ESP8266 Webserver Project

Moderator: Sprite_tm

User avatar
By davydnorris
#66084 All,

I need a hand. I've modded the esphttpd server and added secure web capability to the Non-OS port, but it's not quite working. I've added debug lines to each of the call backs, so anybody who knows the espconn process should be able to work out what each line means, but this is the sequence of callbacks triggered by me hitting the root URL (which then redirects to the index page), and then hitting the wifi root (which redirects to the wifi page).

In each case, the first connection and header is served, but the content doesn't follow. For non SSL versions of the same page it all works fine. The error code of -5 seems to indicate that the SSL connection thinks it's still in progress, however the sent callback is fired and the connection state says it's connected and ready.

Any hints greatly welcomed. This is the very latest code drop from the git repo

Code: Select allserver handshake start.
server handshake ok!
Conn... port = 443, state = 3
Conn req from  10.1.1.7:61075, using pool slot 0
ConS... port = 443, state = 3
Recv... port = 443, state = 5
URL = /
Is url index 0
Is url index 1
Pool slot 0 is done. Cleaning up for next req
RTSn... port = 443, state= 5
Sending... port = 443, len = 128, state= 4, ret = 0
Sent... port = 443, state = 3
Recv... port = 443, state = 5
URL = /index.tpl
Is url index 0
Is url index 3
Heatshrink compressed file; decode parms = b4
RTSn... port = 443, state= 5
Sending... port = 443, len = 99, state= 4, ret = -5
Disc... port = 443, state = 6
Pool slot 0: socket closed.
server handshake start.
server handshake ok!
Conn... port = 443, state = 3
Conn req from  10.1.1.7:61076, using pool slot 0
ConS... port = 443, state = 3
Recv... port = 443, state = 5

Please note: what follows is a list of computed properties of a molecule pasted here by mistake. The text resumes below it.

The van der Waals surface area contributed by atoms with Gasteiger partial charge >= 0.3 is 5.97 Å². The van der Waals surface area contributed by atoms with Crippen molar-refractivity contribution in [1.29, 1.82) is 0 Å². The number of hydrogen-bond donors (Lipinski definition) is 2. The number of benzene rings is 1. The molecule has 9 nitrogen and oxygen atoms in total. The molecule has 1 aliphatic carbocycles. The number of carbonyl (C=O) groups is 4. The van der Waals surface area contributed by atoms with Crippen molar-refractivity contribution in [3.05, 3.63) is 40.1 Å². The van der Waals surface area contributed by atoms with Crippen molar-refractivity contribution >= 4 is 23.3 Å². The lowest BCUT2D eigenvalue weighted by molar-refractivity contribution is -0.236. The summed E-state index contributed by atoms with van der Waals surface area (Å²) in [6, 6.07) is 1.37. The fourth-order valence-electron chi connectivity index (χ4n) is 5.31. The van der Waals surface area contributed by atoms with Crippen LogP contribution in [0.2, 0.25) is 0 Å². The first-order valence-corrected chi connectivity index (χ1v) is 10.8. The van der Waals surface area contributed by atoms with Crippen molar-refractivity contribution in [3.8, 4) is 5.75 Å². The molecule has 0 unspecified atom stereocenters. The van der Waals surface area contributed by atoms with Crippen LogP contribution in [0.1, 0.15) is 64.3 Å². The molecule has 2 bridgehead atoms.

URL = /index.tpl
Is url index 0
Is url index 3
Heatshrink compressed file; decode parms = b4
RTSn... port = 443, state= 5
Sending... port = 443, len = 99, state= 4, ret = 0
Sent... port = 443, state = 3
RTSn... port = 443, state= 3
Sending... port = 443, len = 1024, state= 4, ret = -5
Disc... port = 443, state = 6
Pool slot 0: socket closed.
server handshake start.
server handshake ok!
Conn... port = 443, state = 3
Conn req from  10.1.1.7:61077, using pool slot 0
ConS... port = 443, state = 3
Recv... port = 443, state = 5
URL = /wifi/
Is url index 0
Is url index 9
Pool slot 0 is done. Cleaning up for next req
RTSn... port = 443, state= 5
Sending... port = 443, len = 136, state= 4, ret = 0
Sent... port = 443, state = 3
Recv... port = 443, state = 5
URL = /wifi/wifi.tpl
Is url index 0
Is url index 11
Heatshrink compressed file; decode parms = b4
RTSn... port = 443, state= 5
Sending... port = 443, len = 99, state= 4, ret = -5
Disc... port = 443, state = 6
Pool slot 0: socket closed.
server handshake start.
server handshake ok!
Conn... port = 443, state = 3
Conn req from  10.1.1.7:61078, using pool slot 0
ConS... port = 443, state = 3
Recv... port = 443, state = 5
URL = /wifi/wifi.tpl
Is url index 0
Is url index 11